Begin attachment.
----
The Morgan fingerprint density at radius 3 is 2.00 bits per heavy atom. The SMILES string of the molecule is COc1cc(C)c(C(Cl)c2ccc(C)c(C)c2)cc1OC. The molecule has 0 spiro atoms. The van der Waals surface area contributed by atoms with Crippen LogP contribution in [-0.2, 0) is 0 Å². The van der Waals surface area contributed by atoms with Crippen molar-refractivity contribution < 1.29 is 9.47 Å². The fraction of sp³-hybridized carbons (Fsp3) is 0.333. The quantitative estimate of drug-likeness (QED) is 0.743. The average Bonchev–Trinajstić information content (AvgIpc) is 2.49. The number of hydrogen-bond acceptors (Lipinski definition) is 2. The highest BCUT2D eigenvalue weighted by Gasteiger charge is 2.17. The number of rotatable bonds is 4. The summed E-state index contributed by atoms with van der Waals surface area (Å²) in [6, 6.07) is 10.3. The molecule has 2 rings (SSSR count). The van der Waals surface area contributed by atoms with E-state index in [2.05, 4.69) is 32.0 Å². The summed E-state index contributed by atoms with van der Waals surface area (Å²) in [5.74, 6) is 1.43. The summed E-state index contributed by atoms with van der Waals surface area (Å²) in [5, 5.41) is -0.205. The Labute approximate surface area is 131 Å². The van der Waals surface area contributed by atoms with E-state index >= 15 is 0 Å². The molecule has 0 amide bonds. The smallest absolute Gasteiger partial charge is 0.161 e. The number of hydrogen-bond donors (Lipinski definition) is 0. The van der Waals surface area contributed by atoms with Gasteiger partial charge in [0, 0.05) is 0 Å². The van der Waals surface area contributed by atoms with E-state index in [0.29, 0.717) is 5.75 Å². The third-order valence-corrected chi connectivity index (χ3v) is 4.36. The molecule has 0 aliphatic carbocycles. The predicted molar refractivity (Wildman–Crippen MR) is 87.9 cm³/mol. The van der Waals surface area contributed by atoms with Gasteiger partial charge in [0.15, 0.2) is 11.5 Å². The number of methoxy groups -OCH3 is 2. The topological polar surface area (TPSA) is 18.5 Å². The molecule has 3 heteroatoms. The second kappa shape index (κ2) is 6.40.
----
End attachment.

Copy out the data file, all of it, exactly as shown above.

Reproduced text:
The Morgan fingerprint density at radius 3 is 2.00 bits per heavy atom. The SMILES string of the molecule is COc1cc(C)c(C(Cl)c2ccc(C)c(C)c2)cc1OC. The molecule has 0 spiro atoms. The van der Waals surface area contributed by atoms with Crippen LogP contribution in [-0.2, 0) is 0 Å². The van der Waals surface area contributed by atoms with Crippen molar-refractivity contribution < 1.29 is 9.47 Å². The fraction of sp³-hybridized carbons (Fsp3) is 0.333. The quantitative estimate of drug-likeness (QED) is 0.743. The average Bonchev–Trinajstić information content (AvgIpc) is 2.49. The number of hydrogen-bond acceptors (Lipinski definition) is 2. The highest BCUT2D eigenvalue weighted by Gasteiger charge is 2.17. The number of rotatable bonds is 4. The summed E-state index contributed by atoms with van der Waals surface area (Å²) in [6, 6.07) is 10.3. The molecule has 2 rings (SSSR count). The van der Waals surface area contributed by atoms with E-state index in [2.05, 4.69) is 32.0 Å². The summed E-state index contributed by atoms with van der Waals surface area (Å²) in [5.74, 6) is 1.43. The summed E-state index contributed by atoms with van der Waals surface area (Å²) in [5, 5.41) is -0.205. The Labute approximate surface area is 131 Å². The van der Waals surface area contributed by atoms with E-state index >= 15 is 0 Å². The molecule has 0 amide bonds. The smallest absolute Gasteiger partial charge is 0.161 e. The number of hydrogen-bond donors (Lipinski definition) is 0. The van der Waals surface area contributed by atoms with Gasteiger partial charge in [0, 0.05) is 0 Å². The van der Waals surface area contributed by atoms with E-state index in [0.29, 0.717) is 5.75 Å². The third-order valence-corrected chi connectivity index (χ3v) is 4.36. The molecule has 0 aliphatic carbocycles. The predicted molar refractivity (Wildman–Crippen MR) is 87.9 cm³/mol. The van der Waals surface area contributed by atoms with Gasteiger partial charge in [0.15, 0.2) is 11.5 Å². The number of methoxy groups -OCH3 is 2. The topological polar surface area (TPSA) is 18.5 Å². The molecule has 3 heteroatoms. The second kappa shape index (κ2) is 6.40.